Ríccí Bester Adams is 805 Resistance’s social media volunteer. “I grew up around politics…I’m not a stranger to it,” Adams explained, “but I wanted to find my voice.” As a single mother and student, Adams found that being a part of 805 Resistance allowed her to manageably prioritize advocacy alongside her family, schoolwork, business and other responsibilities. “I’m there to help out the cause as best as I can…and I try to give as much as I can with what I know,” Adams said.

Created as a collaborative, Aaron sought to ensure the volunteer organization’s ability to represent marginalized voices. Currently, every member is a working mother, and many, like Aaron and Adams, are also college students, business owners or both. “Along with our personal lives and busy schedules we make the time for advocacy and community organizing,” Aaron explained. “This is why we continuously encourage people to get involved no matter what they have going on. It is possible to facilitate change when we all share the workload.”

805 Resistance is committed to maintaining this structure of shared responsibility. “We might have different ideas of how to achieve the same thing,” Sullivan said. “What’s really wonderful is we can come together and discuss those things, and figure out what path we want to take.”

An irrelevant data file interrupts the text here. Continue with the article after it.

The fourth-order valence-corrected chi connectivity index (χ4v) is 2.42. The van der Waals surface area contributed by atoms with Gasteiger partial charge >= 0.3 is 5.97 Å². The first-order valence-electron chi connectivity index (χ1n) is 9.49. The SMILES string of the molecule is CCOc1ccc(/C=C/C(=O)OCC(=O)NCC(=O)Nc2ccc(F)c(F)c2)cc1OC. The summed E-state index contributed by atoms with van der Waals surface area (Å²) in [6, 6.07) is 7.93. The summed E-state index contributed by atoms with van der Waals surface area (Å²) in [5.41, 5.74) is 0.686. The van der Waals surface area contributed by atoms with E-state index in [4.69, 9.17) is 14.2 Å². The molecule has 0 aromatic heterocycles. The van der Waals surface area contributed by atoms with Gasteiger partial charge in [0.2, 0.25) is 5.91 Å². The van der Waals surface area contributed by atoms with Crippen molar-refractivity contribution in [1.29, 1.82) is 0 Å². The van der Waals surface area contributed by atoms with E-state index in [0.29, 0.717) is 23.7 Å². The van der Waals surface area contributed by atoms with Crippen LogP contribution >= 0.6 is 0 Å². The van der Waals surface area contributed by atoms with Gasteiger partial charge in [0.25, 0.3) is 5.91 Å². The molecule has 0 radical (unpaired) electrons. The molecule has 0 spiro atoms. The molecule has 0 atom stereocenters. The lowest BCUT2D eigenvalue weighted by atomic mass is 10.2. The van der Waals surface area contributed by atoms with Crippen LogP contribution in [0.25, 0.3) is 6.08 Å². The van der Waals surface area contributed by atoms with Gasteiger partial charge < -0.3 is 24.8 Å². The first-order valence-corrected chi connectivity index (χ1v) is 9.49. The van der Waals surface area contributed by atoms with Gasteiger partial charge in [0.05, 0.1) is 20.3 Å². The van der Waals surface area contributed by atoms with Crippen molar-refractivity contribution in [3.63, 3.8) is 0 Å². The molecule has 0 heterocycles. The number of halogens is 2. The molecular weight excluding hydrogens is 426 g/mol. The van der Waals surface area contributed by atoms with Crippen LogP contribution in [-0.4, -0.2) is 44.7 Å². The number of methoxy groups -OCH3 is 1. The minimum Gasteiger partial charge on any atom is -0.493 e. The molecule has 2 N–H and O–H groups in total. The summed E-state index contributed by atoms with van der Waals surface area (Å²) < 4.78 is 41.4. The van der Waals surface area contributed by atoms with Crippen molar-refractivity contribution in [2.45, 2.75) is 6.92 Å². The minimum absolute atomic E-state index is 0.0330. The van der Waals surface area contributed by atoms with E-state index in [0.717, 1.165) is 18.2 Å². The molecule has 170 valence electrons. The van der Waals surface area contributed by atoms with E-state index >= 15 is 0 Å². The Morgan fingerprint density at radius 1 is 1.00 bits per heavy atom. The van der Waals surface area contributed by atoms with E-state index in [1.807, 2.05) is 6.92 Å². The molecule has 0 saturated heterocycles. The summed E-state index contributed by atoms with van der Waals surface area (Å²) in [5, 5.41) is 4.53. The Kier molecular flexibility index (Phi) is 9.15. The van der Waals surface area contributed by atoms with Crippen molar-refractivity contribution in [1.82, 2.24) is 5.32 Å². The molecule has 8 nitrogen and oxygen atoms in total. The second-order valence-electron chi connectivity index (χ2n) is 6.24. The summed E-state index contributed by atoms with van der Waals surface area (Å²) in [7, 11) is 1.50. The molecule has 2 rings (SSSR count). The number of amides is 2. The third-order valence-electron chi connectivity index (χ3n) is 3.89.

Today, 805 Resistance stands proudly for their original goals. “We are anti-capitalism, anti-racist, and about community organizing and advocacy as well as education, “ Aaron emphasized. “We [want] to have tangible, tangible work being done.”

Advocacy Work

With 805 Resistance making its mark in the community, new events arose in the community, celebrating what they stand for. In 2021, 805 Resistance hosted the first ever Juneteenth event that has ever occurred in the Conejo Valley. “It was great, but I had mixed feelings. It’s always nice to be the first but it’s also kind of sad, you know, there are all these other groups and it has never had never been done,” Aaron said. “We got a great response from the community. A lot of people emailed and sent us messages about how meaningful [Juneteenth] was, and how they were just so happy that we did that in our community.”